British Columbia’s landscape primarily consists of National Parks filled with mountain ranges, lakes, and rivers. This makes it one of the best places for hiking in North America. Some hiking trails are short, some will get your calves burning, and others will take days to complete. No matter what kind of hike you desire, British Columbia has a hiking trail to suit you.
Locally known as just the Chief, this granite dome is located in Stawamus Chief Provincial Park in Squamish. It’s actually one of North America’s largest granite monoliths and towers 702 metres over the Squamish township. The Chief is described as an intermediate hike, which can take between 2 and 6 hours to finish. There are three peaks to conquer, where you can stop and admire the views over Howe Sound.
Stawamus Chief, Stawamus Chief Provincial Park, Squamish, BC, Canada
Stawamus Chief overlooking Squamish Marina © Kyle Pierce / Flickr
Rainbow Range Trail
This trail is located in Tweedsmuir South Provincial Park in the Cariboo Regional District. It’s in British Columbia’s central interior, which translates to isolated trails and rural landscapes. The Rainbow Range is well-known for its red, orange, yellow and lavender coloured mountains. A 16-kilometre round trip, the hike can be done in one day, but camping is another option in summer.
Rainbow Range Trail, Tweedsmuir Provincial Park, Cariboo, BC, Canada
For an easily accessible (but hard) hiking option that includes both turquoise lakes and stunning vistas, choose the Black Tusk trek in Garibaldi Provincial Park. The park is located between Squamish and Whistler. This hike takes you up to Black Tusk, the park’s most prominent peak and a former active volcano. In nine kilometres you will reach the crown jewel, Garibaldi Lake and its campsite. Then another seven kilometres will take you up to Black Tusk’s base.
Black Tusk, Garibaldi Provincial Park, Fraser Valley, BC, Canada
Beautiful Garibaldi Lake © David Veksler / Flickr
It’s said that this multi-day hike within Kootenay National Park is the pinnacle of Canadian Rockies hiking. The Rockwall Trail is a 55-kilometre trek that takes you along a mountain range. Some of the highlights along the way include Floe Lake, Floe Peak, looking out over Numa Pass, strolling through meadows, and marvelling at the many waterfalls.
Rockwall Trail, Kootenay National Park, East Kootenay, BC, Canada
Golden Ears Provincial Park
Hiking Trail, Park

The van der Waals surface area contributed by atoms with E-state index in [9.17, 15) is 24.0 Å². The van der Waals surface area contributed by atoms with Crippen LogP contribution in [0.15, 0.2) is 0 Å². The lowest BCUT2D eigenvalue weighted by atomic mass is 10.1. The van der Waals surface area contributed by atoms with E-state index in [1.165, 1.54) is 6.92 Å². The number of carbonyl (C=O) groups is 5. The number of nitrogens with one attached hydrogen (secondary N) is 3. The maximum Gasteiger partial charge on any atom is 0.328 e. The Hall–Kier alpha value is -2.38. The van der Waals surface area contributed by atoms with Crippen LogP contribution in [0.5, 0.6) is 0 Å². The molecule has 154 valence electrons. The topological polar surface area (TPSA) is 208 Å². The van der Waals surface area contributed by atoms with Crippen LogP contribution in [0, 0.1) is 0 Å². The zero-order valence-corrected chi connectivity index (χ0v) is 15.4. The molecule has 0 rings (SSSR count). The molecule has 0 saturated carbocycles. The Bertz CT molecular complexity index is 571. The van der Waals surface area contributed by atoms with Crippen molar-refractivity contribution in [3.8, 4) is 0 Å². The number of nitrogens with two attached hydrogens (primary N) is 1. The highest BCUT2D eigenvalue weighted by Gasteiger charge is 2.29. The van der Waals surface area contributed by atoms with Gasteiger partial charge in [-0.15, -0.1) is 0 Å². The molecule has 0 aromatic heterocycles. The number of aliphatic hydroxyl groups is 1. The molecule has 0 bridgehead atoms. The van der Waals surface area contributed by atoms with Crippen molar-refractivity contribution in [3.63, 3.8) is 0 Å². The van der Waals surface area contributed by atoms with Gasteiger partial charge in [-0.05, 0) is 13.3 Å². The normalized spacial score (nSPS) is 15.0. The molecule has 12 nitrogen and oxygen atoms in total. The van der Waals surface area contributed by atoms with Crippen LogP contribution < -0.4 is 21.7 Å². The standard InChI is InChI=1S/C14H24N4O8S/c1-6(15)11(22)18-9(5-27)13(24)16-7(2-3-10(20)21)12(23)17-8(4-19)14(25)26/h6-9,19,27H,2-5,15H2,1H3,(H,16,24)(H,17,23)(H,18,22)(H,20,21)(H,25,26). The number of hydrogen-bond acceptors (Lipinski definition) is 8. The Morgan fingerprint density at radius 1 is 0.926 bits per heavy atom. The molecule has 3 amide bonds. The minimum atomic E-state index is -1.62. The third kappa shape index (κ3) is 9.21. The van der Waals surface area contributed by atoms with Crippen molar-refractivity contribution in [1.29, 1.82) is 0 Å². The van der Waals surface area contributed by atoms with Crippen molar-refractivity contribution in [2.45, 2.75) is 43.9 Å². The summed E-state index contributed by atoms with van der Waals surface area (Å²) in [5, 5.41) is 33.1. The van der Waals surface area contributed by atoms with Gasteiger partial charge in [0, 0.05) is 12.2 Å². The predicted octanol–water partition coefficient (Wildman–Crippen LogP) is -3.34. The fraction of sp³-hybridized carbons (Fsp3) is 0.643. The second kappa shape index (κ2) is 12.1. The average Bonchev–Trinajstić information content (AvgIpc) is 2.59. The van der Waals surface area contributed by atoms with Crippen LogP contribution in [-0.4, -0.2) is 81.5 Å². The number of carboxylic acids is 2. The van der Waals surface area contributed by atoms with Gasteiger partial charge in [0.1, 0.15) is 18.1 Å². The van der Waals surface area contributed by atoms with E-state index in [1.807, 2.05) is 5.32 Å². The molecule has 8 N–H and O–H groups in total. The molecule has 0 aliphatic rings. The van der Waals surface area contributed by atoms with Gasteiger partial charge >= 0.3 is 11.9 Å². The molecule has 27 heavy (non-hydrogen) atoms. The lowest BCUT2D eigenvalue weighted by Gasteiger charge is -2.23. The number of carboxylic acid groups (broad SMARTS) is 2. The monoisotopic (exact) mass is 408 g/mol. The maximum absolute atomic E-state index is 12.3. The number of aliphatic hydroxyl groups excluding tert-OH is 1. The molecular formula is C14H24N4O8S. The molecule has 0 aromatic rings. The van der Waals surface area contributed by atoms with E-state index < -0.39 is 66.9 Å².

Golden Ears Provincial Park
Golden Ears Provincial Park, the southern neighbour to Garibaldi, has three excellent and advanced hiking choices. The Allouette Mountain Trail is a difficult 10-kilometre summit, but the reward is stunning panoramic views. There’s also Evans Peak, which is definitely for the more experienced hikers. Finally, Golden Ears Trail is a popular 24-kilometre round trip hike.
Golden Ears Provincial Park, Maple Ridge, BC, Canada
Natural Feature, Park
Located in Yoho National Park, the Iceline Trail is also a part of the Canadian Rockies and very close to the Alberta border. Yoho is a Cree expression meaning awe and wonder, and hikers will be filled with wonder after doing this 21-kilometre trek. The trail’s many highlights include overlooking Yoho Valley, walking by Daly Glacier, and seeing Takakkaw Falls and its reservoir.
Iceline Trail, Yoho National Park, Field, BC, Canada
Relaxing along the Iceline Trail © Juliane Schultz / Flickr | © Juliane Schultz / Flickr
Glacier Crest Trail
When a trail is a part of Glacier National Park, you know it’s going to be full of jaw-dropping views. Glacier Crest Trail is an 11-kilometre round trip hiking trail near Golden in British Columbia. As the name suggests, along the track hikers get views of both Illecillewaet and Asulkan Glaciers. At the summit, the panorama vista features snow-covered rocky mountains and glacial ice.
Glacier Crest Trail, Glacier National Park, Columbia-Shuswap, BC, Canada
Berg Lake Trail
Perhaps the most remote hiking trail on this list, Berg Lake Trail is an internationally-recognized backcountry trek. The trail follows around Mount Robson’s base, which is the Canadian Rockies’ highest peak. Although there are many options, no matter which trail is chosen, hikers will undoubtedly cross paths with glaciers, waterfalls, snowy mountains, and local fauna. The BC Parks website states: “Gaining just under 800 metres in 23 kilometres, the trail traverses three biogeoclimatic zones.”
Berg Lake Trail, Mount Robson Provincial Park, Mount Robson, BC, Canada
Reflections in Berg Lake © Dan Dwyer / Flickr
Sunshine Coast Trail
The Sunshine Coast Trail is a 180-kilometre hiking trail along the Sunshine Coast, north of Vancouver. The trail stretches from Sarah Point in Desolation Sound to Saltery Bay. It’s the longest hut-to-hut hiking experience in Canada and traverses a number of different landscapes. The Sunshine Coast Trail goes from shorelines to lakes to mountain tops and forests. It’s an excellent outdoor adventure truly showcasing the best of British Columbia.
Sunshine Coast Trail, Powell River, BC, Canada